King Charles III of the United Kingdom was officially crowned king of the United Kingdom in the first coronation in Britain since 1953 and the first to be ever televised over colour television and streamed live on the Internet.
Also, a prominent member of the royal family, a son of the monarch was not invited to join the Royal family in the front row at the row inside the Westminster Abbey as well as on the Royal balcony.
The ceremony, whose main highlight was when Justin Welby, the Archbishop of Canterbury placed the solid gold St Edward’s Crown on the king’s head to confer on him authority over the UK and its territories, was a ceremony with many departures from the traditions.
Though there were cries of “God Save the King” from within and outside Westminster Abbey with the traditional ceremonial gun salutes, there were some changes to the over 1000-year-old tradition in the coronation of a British monarch, 39 of which have been crowned at Westminster Abbey since 1066.
These are some of the other changes:
- More inclusion of the officiating officials and participants in the service. There was greater inclusion of female bishops and other women, people of colour and representatives of other faiths in the coronation service. These included Rabbi Ephraim Mirvis (Chief Rabbi of the UK), Ven Bogoda Seelawimala Nayaka Thera, (Buddhism’s Chief Sangha Nayaka in the UK), and Aliya Azam (education and interfaith coordinator at the Al Khoei Foundation). At the first parts of the coronation service King Charles was presented to the North, West, South, and East of Westminster Abbey with the Archbishop of Canterbury performing the first declaration while the other three were done by Baroness Amos, Lady Angiolini, and Christopher Finney.
- The 17th-century Sword of the State, symbolising royal power, was carried into the Abbey and presented to the new monarch for the first time by women. It was carried into the Abbey by Petty Officer Amy Taylor, who was selected to represent service personnel as a tribute to King Charles’ military service. The sword was then placed in King Charles’ right hand, clipped into his girdle, and unclipped and the king then stepped forward to offer it to the Dean, who placed it on the altar. Later on, the sword was redeemed by a woman, MP Penny Mordaunt, the Lord President of the Privy Council, who placed the redemption money on an alms dish, held by the Dean, by drawing the sword from its scabbard to be later presented to the crowned King.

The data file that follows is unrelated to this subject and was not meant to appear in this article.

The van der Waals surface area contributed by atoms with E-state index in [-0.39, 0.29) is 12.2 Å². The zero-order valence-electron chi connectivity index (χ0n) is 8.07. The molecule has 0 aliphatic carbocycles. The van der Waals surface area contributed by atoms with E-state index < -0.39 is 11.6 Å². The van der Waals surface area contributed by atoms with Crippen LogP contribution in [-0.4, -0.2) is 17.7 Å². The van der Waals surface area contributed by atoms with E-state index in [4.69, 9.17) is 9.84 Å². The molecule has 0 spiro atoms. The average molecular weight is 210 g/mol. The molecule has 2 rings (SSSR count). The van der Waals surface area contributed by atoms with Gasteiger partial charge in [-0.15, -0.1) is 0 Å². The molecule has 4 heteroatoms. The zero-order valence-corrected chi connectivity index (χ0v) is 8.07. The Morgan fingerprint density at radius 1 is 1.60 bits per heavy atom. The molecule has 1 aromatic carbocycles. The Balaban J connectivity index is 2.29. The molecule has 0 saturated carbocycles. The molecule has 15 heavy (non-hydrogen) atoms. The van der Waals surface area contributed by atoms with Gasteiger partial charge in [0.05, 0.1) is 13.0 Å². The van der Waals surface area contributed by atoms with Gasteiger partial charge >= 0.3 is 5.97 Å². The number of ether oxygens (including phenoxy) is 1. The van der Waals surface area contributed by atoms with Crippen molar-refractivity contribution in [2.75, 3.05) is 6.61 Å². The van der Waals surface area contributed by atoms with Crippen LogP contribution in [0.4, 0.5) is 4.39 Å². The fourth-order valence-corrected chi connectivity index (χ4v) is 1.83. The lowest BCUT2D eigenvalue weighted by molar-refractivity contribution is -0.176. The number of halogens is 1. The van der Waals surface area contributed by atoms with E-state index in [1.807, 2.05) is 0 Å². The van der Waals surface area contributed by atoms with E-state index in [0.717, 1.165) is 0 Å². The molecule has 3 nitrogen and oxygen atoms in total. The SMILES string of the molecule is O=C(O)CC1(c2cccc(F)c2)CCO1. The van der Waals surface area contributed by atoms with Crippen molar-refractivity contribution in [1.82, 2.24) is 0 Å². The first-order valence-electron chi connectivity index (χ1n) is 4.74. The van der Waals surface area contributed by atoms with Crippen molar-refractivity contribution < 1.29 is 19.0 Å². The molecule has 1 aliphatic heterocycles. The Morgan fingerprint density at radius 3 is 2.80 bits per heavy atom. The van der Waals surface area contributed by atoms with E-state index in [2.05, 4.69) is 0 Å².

- The British’s Celtic languages – Welsh, Scottish Gaelic and Irish Gaelic – featured prominently in the service. The liturgy of the service was in Welsh, Scottish Gaelic and Irish Gaelic languages for the first time.
- Choristers participated for the first time also in the ceremony. The choir sang while a Greek choir intoned a psalm in tribute to Charles’s late father, Prince Philip, who was born on the island of Corfu.
- The coronation themes were carefully adopted to reflect the King’s interest in biodiversity and sustainability while the smaller congregation at the coronation service was carefully chosen to reflect the diversity of the British society, including ordinary members of the public to sit alongside heads of state and foreign royalty.
- The length of the service was shortened to around two hours long which Buckingham Palace’s sources said was deliberately done to “reflect the monarch’s role today and look towards the future while being rooted in longstanding traditions and pageantry.”
- The age of the monarch was a stark departure from the norm. Charles is a 74-year-old grandfather, and the oldest person to be crowned a British monarch.
- The homage to the newly-crowned King was slightly different as the royal princes and peers did not do an open allegiance to the monarch. At King Charles’s coronation, only Prince William, the Prince of Wales knelt to pay homage, swearing, “I, William, Prince of Wales, pledge my loyalty to you and faith and truth I will bear unto you, as your liege man of life and limb. So help me God.” He acted as the representative of the royal family. There was also a controversial “homage of the people,” where anyone who wanted to recite, “I swear that I will pay true allegiance to Your Majesty, and your heirs and successors according to law. So help me God.”
- There is also a difference in the oath sworn by King Charles at least as opposed to those of his mother, Queen Elizabeth II. King Charles III promised to “govern the Peoples of the United Kingdom of Great Britain and Northern Ireland, your other Realms and the Territories” as against the oath of Queen Elizabeth: to “govern the Peoples of the United Kingdom of Great Britain and Northern Ireland, Canada, Australia, New Zealand, the Union of South Africa, Pakistan and Ceylon, and of your Possessions and other Territories.” This new oath is to reflect the shrinking dominion of the British monarchy.